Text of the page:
President Trump’s feud with a retiring GOP senator became heated on Sunday when the two exchanged increasingly personal insults on Twitter.
The back and forth demonstrated a deteriorating relationship between two Republicans who once considered running on the same presidential ticket.
The clash may also herald an impasse for the GOP’s legislative push on tax reform, due to Sen. Bob CorkerRobert (Bob) Phillips CorkerCheney set to be face of anti-Trump GOP How leaving Afghanistan cancels our post-9/11 use of force The unflappable Liz Cheney: Why Trump Republicans have struggled to crush her MORE’s (R-Tenn.) key vote.
The war of words escalated early Sunday when Trump in a series of tweets claimed Corker sought the president’s endorsement for his reelection bid, which Trump said he declined.
“Senator Bob Corker ‘begged’ me to endorse him for re-election in Tennessee. I said ‘NO’ and he dropped out (said he could not win without.....my endorsement),” Trump said.
But Corker's chief of staff, Todd Womack, said Sunday that Trump pushed the Tennessee senator to run again, even offering his endorsement should Corker decide to do so.
"The president called Senator Corker on Monday afternoon and asked him to reconsider his decision not to seek reelection and reaffirmed that he would have endorsed him, as he has said many times," Womack told The Hill.
“He also wanted to be Secretary of State, I said ‘NO THANKS.’ He is also largely responsible for the horrendous Iran Deal!” Trump continued.
The president in his Sunday morning attack on the senator also accused Corker of not having “the guts to run” for reelection.
“...Hence, I would fully expect Corker to be a negative voice and stand in the way of our great agenda. Didn't have the guts to run!” Trump added.
Corker quickly fired back, describing the White House as “an adult day care center.”
“It's a shame the White House has become an adult day care center,” he said. “Someone obviously missed their shift this morning.”
Later on Sunday, Trump doubled down, this time explicitly blaming Corker for the Iran nuclear deal, an agreement negotiated between the United States, Iran, and international powers that provided Tehran with sanctions relief in exchange for curbs on its nuclear program.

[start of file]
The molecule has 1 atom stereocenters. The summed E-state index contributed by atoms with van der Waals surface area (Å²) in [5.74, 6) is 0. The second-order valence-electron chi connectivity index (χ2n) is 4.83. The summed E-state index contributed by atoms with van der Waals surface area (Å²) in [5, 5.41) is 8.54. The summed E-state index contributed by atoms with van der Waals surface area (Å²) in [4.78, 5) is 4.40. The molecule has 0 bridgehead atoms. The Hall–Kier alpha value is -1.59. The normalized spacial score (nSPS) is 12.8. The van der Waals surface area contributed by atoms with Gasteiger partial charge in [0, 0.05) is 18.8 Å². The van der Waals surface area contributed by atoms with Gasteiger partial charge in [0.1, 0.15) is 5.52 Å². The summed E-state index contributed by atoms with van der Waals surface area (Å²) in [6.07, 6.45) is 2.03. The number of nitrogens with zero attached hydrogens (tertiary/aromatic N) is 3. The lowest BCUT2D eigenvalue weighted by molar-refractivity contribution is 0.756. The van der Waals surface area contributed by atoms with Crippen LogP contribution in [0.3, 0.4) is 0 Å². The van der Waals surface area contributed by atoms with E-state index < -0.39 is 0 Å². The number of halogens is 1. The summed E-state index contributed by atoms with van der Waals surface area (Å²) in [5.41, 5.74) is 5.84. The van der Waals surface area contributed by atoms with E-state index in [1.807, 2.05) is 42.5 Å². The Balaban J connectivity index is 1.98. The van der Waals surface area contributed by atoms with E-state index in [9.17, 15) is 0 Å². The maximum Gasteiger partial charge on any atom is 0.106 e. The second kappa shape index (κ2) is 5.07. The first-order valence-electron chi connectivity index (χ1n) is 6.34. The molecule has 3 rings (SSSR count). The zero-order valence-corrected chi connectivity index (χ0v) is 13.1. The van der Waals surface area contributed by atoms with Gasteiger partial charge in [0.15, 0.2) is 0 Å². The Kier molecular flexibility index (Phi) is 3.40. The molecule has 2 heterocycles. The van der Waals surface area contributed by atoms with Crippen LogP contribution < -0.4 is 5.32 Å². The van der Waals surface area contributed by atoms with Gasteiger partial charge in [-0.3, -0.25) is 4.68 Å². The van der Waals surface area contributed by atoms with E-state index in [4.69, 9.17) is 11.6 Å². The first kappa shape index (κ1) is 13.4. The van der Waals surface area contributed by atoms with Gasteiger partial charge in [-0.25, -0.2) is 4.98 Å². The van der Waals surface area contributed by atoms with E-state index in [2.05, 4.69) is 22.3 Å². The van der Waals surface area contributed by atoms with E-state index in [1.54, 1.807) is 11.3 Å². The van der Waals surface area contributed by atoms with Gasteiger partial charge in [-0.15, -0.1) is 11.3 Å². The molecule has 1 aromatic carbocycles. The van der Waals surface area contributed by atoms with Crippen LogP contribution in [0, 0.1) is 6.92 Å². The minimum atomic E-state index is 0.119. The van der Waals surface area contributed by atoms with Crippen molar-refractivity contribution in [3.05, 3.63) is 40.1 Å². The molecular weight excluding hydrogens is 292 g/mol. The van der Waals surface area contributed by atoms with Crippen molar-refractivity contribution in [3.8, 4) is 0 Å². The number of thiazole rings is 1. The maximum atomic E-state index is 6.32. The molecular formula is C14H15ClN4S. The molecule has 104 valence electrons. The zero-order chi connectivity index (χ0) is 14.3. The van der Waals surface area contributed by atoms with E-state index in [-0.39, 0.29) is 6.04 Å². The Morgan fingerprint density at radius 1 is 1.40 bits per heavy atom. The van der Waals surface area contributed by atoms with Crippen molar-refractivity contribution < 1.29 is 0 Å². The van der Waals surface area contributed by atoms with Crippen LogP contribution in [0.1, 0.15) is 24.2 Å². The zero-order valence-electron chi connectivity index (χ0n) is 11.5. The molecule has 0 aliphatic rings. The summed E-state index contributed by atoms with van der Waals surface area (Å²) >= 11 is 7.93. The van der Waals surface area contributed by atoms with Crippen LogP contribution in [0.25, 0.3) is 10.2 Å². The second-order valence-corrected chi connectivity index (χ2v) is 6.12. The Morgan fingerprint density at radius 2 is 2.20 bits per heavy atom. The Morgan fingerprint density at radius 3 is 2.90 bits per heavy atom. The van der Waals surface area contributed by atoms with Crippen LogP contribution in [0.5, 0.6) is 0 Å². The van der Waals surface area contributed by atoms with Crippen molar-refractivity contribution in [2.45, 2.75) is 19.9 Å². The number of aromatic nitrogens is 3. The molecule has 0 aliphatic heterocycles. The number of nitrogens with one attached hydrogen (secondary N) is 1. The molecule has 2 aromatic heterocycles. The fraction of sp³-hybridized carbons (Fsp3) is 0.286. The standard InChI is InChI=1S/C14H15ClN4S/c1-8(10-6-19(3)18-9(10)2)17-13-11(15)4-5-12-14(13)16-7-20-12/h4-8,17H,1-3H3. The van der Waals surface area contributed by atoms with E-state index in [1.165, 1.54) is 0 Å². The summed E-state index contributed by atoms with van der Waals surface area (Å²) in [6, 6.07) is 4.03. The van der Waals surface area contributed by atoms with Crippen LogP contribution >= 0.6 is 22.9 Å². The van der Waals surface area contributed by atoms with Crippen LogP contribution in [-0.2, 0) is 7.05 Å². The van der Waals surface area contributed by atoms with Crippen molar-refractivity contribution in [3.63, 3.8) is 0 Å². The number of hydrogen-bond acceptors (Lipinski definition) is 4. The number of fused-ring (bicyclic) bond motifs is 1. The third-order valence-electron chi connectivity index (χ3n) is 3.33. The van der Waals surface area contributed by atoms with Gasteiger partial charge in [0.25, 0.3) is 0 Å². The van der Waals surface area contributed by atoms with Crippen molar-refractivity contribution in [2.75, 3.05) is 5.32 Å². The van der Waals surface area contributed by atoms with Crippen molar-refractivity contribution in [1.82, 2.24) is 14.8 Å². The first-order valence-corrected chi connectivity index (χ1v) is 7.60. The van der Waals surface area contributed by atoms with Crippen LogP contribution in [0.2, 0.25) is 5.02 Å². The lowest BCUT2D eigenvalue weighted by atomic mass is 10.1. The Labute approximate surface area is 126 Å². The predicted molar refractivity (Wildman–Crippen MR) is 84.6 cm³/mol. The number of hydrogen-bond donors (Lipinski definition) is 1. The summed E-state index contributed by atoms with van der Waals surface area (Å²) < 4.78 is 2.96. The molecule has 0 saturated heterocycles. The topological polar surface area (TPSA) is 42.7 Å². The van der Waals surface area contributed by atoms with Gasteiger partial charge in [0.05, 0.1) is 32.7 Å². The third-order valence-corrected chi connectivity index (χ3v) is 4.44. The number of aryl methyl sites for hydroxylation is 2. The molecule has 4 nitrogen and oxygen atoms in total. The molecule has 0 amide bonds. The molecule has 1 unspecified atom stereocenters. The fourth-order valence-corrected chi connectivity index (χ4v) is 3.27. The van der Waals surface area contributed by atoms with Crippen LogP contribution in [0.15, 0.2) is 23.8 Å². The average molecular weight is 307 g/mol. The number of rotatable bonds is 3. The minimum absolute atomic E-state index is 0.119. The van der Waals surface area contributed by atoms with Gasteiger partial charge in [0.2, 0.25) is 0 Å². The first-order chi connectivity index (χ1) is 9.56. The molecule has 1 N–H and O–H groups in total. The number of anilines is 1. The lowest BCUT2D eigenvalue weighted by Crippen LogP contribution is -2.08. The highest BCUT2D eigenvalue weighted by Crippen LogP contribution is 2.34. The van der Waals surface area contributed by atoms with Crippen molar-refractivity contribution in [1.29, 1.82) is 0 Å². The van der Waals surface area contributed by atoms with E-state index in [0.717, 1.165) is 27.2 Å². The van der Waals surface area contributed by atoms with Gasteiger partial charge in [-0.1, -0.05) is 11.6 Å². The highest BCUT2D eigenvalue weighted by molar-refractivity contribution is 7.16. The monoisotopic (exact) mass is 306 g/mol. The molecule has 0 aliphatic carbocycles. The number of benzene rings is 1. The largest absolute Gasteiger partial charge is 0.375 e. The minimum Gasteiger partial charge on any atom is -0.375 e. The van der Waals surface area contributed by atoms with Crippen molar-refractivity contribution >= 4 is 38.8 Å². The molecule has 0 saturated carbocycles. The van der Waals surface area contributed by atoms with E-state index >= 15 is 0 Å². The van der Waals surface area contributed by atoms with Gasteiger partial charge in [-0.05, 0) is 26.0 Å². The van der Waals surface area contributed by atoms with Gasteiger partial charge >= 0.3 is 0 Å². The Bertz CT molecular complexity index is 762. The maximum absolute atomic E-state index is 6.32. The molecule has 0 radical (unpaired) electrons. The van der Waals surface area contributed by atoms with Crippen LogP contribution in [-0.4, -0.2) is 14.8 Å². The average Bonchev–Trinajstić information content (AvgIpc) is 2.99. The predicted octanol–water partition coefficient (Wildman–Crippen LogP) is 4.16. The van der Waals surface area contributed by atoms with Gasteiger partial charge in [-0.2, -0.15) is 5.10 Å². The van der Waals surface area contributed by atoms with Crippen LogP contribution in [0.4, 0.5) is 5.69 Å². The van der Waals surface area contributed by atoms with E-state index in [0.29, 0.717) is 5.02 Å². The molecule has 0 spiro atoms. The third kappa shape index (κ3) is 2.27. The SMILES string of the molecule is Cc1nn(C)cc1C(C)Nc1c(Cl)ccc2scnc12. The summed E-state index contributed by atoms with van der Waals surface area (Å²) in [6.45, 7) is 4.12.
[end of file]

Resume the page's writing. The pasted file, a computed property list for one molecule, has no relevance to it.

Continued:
"Bob Corker gave us the Iran Deal, & that's about it. We need HealthCare, we need Tax Cuts/Reform, we need people that can get the job done!" Trump tweeted.
Then, in a New York Times interview published on Sunday, Corker said Trump was treating the presidency like "a reality show" and that his threats against other countries could put the U.S. "on the path to World War III."
Corker also chairs the Senate Foreign Relations Committee and votes on the Senate Budget Committee. He has been a stalwart GOP voice on international affairs and national security.
He announced last month that he will not seek reelection to the Senate once his term ends in 2018.
The Tennessee lawmaker’s decision opens up the freedom for him to be more vocal in his criticisms of the administration, in part because he does not have to worry about alienating the base of Republican voters loyal to Trump.
While the attacks reached more personal levels over the weekend, it’s not the first time Trump and Corker have exchanged words.
The president in August claimed Tennessee is “not happy” with their senator and that Corker had asked his advice about reelection. Trump at the time was responding to Corker’s criticisms of the president’s response to the racially-motivated violence at a rally in Charlottesville, Va.
Corker recently made another veiled dig at Trump, saying key Cabinet officials like Secretary of State Rex TillersonRex Wayne TillersonThe Hill's Morning Report - Presented by AT&T - Supreme Court lets Texas abortion law stand Trump-era ban on travel to North Korea extended Want to evaluate Donald Trump's judgment? Listen to Donald Trump MORE and Secretary of Defense James MattisJames Norman MattisFormer Defense Secretary Mattis testifies in Theranos CEO trial 20 years after 9/11, we've logged successes but the fight continues Defense & National Security — The mental scars of Afghanistan MORE, in addition to chief of staff John KellyJohn Francis KellyMORE, “help separate our country from chaos.”
The three officials “work well together to make sure that the policies that we put forth around the world are sound and coherent, where other people within the administration, in my belief, are not,” Corker said last week.
White House press secretary Sarah Huckabee Sanders fired back that Trump is "the one that's keeping the world from chaos."
The growing hostility stands in stark contrast to the 2016 campaign, when Corker was under consideration to be Trump’s running mate. He was also thought to be a potential candidate for secretary of State during the transition.
Despite Corker’s impending departure from Congress, his committee assignments still present a possible hurdle to Trump, who is reportedly planning to de-certify the Iran nuclear deal. Such a move would give Congress 60 days to reimpose sanctions on Tehran.
Corker also sits on the Senate Budget Committee, which last week moved a budget resolution that will help the GOP’s effort to pass tax reform legislation without Democrats.
The Tennessee senator has emerged as one of the top skeptics of the Republican tax reform framework Trump rolled out last month.
“I want it to be pro-growth, and I want it to be permanent,” said Corker, who promised not to cast a vote for “one penny’s worth of deficits" in a new tax plan.
— Updated at 3:03 p.m.